Climate action needs to be at the centre of our efforts as we build back better and greener after the pandemic. The Paris Agreement is the global baseline, and Iceland is fully committed to its implementation. To build back greener, we need to make full use of science, innovation, and positive financial stimulus for the full participation of the private sector. Iceland's climate action plan goes even further than was agreed in Paris.
Iceland announced in December at the Climate Ambition Summit its ambitions to enhance its level of 40% emissions cuts by 2030, to 55% or more compared to 1990 to be achieved collective with nearly 30 European countries.
Cutting emissions is not enough. To reach a net-zero future we must also remove carbon from the atmosphere. Iceland sees itself as a frontrunner in carbon removal. It is a key factor in our goal of reaching carbon neutrality before 2040.
At the heart of the fight against climate change is ensuring energy transition, the move to clean and sustainable energy for all. While Iceland’s position in energy matters is unique, as the vast majority of the energy used in the country is renewable energy, we recognize that the world is still short of achieving affordable, reliable, sustainable and modern energy for all. In this regard Iceland emphasizes renewable energy in its foreign policy and is fully committed to its role as a Global Energy Champion and looks forward to the UN High-level Dialogue on Energy.
Iceland, as a co-chair of the UN Group of Friends on Desertification, Land degradation and Drought, was pleased to take part in the High-level dialogue on DLDD. The event underscored the global significance of DLDD issues for the entire SDG agenda. Since early last century Iceland has focused on recovering land quality and limiting land degradation. Degraded land is the root cause of many pressing societal challenges we are facing today, including the loss of animal habitat and the spread of disease from animals to humans. On a more positive note, land restoration offers multiple cross cutting solutions and is a connecting piece between enhanced food security, water, biodiversity, reduced climate emissions, more social stability and, ultimately, peace and security.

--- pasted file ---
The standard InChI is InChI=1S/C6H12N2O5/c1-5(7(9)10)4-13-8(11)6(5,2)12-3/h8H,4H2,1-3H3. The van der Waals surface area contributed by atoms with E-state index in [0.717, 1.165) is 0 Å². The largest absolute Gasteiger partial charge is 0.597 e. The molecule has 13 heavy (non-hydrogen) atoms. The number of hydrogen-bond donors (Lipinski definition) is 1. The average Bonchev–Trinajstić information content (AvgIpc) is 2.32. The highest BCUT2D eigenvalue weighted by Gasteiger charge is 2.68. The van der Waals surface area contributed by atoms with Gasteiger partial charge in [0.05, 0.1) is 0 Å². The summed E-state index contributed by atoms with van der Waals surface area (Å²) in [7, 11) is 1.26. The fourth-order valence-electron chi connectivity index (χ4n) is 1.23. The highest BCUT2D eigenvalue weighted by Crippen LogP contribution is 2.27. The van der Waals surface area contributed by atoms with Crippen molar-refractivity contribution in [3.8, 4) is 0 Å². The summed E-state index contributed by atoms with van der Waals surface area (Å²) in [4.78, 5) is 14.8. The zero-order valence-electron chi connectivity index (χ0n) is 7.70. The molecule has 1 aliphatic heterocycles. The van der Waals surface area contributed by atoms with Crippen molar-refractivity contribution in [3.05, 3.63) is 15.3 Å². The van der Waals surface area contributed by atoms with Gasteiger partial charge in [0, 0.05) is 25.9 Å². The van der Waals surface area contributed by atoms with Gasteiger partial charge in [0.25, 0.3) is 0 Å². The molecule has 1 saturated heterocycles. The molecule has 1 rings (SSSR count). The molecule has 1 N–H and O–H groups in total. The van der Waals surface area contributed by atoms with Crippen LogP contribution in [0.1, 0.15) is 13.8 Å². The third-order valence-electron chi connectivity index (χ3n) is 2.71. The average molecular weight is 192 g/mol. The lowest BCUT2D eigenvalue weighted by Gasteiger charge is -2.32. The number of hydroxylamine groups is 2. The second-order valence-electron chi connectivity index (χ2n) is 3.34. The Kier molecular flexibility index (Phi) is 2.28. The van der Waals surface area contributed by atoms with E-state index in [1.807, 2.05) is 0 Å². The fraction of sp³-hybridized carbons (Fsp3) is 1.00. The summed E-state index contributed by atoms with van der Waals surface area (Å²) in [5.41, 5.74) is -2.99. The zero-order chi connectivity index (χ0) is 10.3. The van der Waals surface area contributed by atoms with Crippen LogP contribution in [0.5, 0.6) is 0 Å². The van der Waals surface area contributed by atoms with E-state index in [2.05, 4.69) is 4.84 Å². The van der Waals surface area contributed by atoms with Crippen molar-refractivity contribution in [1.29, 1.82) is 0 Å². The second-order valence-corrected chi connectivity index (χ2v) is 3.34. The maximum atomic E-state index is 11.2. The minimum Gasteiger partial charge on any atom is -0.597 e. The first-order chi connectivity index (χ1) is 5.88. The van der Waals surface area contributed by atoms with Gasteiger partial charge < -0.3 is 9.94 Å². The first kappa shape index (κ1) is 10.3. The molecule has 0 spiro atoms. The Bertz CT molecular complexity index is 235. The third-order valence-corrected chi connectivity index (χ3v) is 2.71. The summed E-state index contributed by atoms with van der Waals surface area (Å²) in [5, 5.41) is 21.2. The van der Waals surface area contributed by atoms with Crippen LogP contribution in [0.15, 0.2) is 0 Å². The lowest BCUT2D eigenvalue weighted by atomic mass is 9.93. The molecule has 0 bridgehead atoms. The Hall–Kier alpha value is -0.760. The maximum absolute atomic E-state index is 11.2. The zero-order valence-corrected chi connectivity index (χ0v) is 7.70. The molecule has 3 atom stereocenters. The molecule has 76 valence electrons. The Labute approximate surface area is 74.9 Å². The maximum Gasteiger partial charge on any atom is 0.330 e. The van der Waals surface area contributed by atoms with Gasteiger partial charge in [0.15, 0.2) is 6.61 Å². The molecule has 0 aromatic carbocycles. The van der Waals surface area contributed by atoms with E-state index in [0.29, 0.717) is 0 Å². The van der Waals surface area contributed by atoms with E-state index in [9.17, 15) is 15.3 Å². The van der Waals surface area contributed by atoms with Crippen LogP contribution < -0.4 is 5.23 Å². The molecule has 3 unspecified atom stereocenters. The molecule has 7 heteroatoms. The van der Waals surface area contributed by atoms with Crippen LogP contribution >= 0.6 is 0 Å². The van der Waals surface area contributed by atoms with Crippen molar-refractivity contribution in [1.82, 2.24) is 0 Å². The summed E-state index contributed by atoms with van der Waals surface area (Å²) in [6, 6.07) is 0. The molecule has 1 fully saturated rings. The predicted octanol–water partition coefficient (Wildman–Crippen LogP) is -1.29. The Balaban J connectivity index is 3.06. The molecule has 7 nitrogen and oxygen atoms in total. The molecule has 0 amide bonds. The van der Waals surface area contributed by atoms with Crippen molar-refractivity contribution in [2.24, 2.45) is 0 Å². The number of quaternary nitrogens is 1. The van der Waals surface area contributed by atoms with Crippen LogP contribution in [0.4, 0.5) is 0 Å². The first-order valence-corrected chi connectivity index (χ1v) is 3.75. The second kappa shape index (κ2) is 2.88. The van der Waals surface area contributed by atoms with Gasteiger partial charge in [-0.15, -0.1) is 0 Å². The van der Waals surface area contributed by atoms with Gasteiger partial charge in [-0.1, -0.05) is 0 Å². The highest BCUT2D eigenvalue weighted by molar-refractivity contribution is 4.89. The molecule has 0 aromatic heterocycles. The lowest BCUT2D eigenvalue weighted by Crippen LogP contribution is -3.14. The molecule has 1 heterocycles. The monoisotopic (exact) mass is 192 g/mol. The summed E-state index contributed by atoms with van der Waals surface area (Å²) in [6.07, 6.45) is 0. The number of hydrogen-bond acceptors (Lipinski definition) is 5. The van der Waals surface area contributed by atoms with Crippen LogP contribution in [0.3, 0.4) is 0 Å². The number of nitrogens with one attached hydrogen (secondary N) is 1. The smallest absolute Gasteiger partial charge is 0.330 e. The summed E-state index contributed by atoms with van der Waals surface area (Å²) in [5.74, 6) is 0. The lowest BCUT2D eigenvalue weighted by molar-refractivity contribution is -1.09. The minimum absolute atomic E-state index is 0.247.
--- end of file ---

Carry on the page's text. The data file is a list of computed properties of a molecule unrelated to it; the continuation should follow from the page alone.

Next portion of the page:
Food Systems Summit
The Food Systems Summit will be a key part of our global effort of ensuring a sustainable and inclusive pandemic recovery and the Decade of Action to achieve the SDGs. Iceland has advocated for a solutions summit and highlighted two game-changing areas.One is to implement comprehensive school food programmes in every country, which will benefit the diets and development of millions of children and bring co-benefits across the food system for livelihoods and environmental sustainability.  Second is to further enhance the significant role that the ocean and blue foods plays in the global food system. As highlighted in a joint declaration of Nordic ministers for Agriculture and Fisheries, increased production and consumption of safe and healthy aquatic foods from sustainable, healthy oceans and inland water, may contribute to sustainable food systems and food security and nutrition. Increased production must however be based on: transparent science-based advise systems for management, policy and business within the fisheries and aquaculture sectors. We must also eliminate illegal, unreported and unregulated fishing and combat overfishing.
Although uneven and insufficient, the world is making progress toward the SDGs. We see inspiring improvements in areas such as maternal and child health, access to electricity and women’s representation in government. So as we continue on this Decade of Action with emphasis on just transition, we must do all we can to protect the gains we have made and accelerate progress in areas lagging behind, through our renewed commitment to the 2030 Agenda.

Thank you.